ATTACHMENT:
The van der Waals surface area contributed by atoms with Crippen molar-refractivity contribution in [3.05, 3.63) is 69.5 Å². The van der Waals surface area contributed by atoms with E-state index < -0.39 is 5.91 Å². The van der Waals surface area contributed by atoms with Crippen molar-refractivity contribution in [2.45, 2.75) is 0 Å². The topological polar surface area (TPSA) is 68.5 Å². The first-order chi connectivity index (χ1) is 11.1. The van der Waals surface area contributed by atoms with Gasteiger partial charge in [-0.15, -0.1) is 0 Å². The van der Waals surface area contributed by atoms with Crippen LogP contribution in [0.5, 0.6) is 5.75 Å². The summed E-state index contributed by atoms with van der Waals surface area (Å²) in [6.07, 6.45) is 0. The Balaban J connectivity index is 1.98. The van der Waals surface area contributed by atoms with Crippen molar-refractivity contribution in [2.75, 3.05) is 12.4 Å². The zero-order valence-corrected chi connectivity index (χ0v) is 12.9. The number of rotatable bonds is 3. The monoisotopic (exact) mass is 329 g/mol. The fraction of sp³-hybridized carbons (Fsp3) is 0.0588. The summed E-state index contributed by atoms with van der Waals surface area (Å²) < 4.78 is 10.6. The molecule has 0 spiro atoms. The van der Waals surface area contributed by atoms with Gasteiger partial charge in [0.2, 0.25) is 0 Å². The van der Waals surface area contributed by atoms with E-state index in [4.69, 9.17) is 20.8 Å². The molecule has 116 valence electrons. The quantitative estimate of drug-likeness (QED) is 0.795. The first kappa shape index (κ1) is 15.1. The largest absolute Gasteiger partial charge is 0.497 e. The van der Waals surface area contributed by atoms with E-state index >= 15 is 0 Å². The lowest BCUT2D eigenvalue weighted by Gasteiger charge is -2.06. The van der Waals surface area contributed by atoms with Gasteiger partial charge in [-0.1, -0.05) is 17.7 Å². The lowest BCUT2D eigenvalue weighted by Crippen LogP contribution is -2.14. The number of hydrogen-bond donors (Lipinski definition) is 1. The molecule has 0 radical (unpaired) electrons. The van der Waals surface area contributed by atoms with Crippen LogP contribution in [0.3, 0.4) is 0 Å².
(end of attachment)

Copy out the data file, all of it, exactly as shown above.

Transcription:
The van der Waals surface area contributed by atoms with Crippen molar-refractivity contribution in [3.05, 3.63) is 69.5 Å². The van der Waals surface area contributed by atoms with E-state index < -0.39 is 5.91 Å². The van der Waals surface area contributed by atoms with Crippen molar-refractivity contribution in [2.45, 2.75) is 0 Å². The topological polar surface area (TPSA) is 68.5 Å². The first-order chi connectivity index (χ1) is 11.1. The van der Waals surface area contributed by atoms with Gasteiger partial charge in [-0.15, -0.1) is 0 Å². The van der Waals surface area contributed by atoms with Crippen LogP contribution in [0.5, 0.6) is 5.75 Å². The summed E-state index contributed by atoms with van der Waals surface area (Å²) in [6.07, 6.45) is 0. The Balaban J connectivity index is 1.98. The van der Waals surface area contributed by atoms with Crippen molar-refractivity contribution in [2.75, 3.05) is 12.4 Å². The zero-order valence-corrected chi connectivity index (χ0v) is 12.9. The number of rotatable bonds is 3. The monoisotopic (exact) mass is 329 g/mol. The fraction of sp³-hybridized carbons (Fsp3) is 0.0588. The summed E-state index contributed by atoms with van der Waals surface area (Å²) < 4.78 is 10.6. The molecule has 0 spiro atoms. The van der Waals surface area contributed by atoms with Gasteiger partial charge in [0.2, 0.25) is 0 Å². The van der Waals surface area contributed by atoms with E-state index in [4.69, 9.17) is 20.8 Å². The molecule has 116 valence electrons. The quantitative estimate of drug-likeness (QED) is 0.795. The first kappa shape index (κ1) is 15.1. The largest absolute Gasteiger partial charge is 0.497 e. The van der Waals surface area contributed by atoms with E-state index >= 15 is 0 Å². The lowest BCUT2D eigenvalue weighted by Gasteiger charge is -2.06. The van der Waals surface area contributed by atoms with Gasteiger partial charge in [-0.1, -0.05) is 17.7 Å². The lowest BCUT2D eigenvalue weighted by Crippen LogP contribution is -2.14. The number of hydrogen-bond donors (Lipinski definition) is 1. The molecule has 0 radical (unpaired) electrons. The van der Waals surface area contributed by atoms with Crippen LogP contribution in [0.3, 0.4) is 0 Å².